One of the most important questions surrounding the Northern Cities Shift (NCS) is its chronology: which vowel was the first to move, and how long ago did these movements happen? Based on a large-scale apparent-time study, Labov, Ash and Boberg (2006) posit that /ae/ ‘cat’ shifted first, followed by /o~ah/ ‘cot’. The authors note, however, that this ordering is tenuous. Authors such as Thomas (2001) propose the opposite ordering. The age of the NCS is also open for debate; Thomas (2001) presents evidence of its emergence prior to 1900 in Northern Ohio, although other accounts place it as a much more recent development. Data are drawn from the largest of the Northern Cities, Chicago. Apparent-time data for Chicago are neutral on the issue of ordering, as neither vowel shows ongoing change in the direction of the NCS. Real-time data are therefore crucial, and constitute the focus of this paper. Vowel tokens from six Chicagoans born between 1890 and 1920 are analyzed acoustically and their vowel plots are presented. These analyses suggest that /ah/ fronting predates /ae/ raising (but possibly not /ae/ tensing), as /ah/ fronting is present but /ae/ raising is absent in the very oldest speakers. In addition, /ah/ fronting has probably been present in Chicago since at least 1900, in accordance with Thomas (2001).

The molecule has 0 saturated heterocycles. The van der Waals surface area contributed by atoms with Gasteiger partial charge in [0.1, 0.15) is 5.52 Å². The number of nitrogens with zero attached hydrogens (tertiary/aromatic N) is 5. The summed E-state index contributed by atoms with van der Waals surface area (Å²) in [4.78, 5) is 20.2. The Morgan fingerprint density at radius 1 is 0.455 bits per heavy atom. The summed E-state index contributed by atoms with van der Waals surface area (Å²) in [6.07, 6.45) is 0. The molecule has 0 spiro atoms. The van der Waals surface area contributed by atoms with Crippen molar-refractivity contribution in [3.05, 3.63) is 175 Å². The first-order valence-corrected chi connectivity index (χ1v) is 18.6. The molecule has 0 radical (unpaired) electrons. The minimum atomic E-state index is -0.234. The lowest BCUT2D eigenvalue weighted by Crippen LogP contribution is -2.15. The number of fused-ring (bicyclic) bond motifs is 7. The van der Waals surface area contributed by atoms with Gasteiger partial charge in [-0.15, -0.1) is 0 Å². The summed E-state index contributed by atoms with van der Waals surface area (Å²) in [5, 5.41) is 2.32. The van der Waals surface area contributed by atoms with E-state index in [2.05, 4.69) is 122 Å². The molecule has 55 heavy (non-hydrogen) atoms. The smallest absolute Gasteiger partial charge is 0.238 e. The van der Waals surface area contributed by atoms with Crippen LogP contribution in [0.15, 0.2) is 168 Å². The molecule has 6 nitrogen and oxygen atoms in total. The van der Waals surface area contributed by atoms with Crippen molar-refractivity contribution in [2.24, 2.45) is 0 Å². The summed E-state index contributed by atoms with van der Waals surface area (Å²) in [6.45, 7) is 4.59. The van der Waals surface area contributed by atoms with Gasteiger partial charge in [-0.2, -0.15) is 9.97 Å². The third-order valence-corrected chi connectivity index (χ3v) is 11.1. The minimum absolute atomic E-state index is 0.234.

"The Northern Cities Shift in Real Time: Evidence from Chicago,"
University of Pennsylvania Working Papers in Linguistics:
2, Article 12.
Available at: http://repository.upenn.edu/pwpl/vol15/iss2/12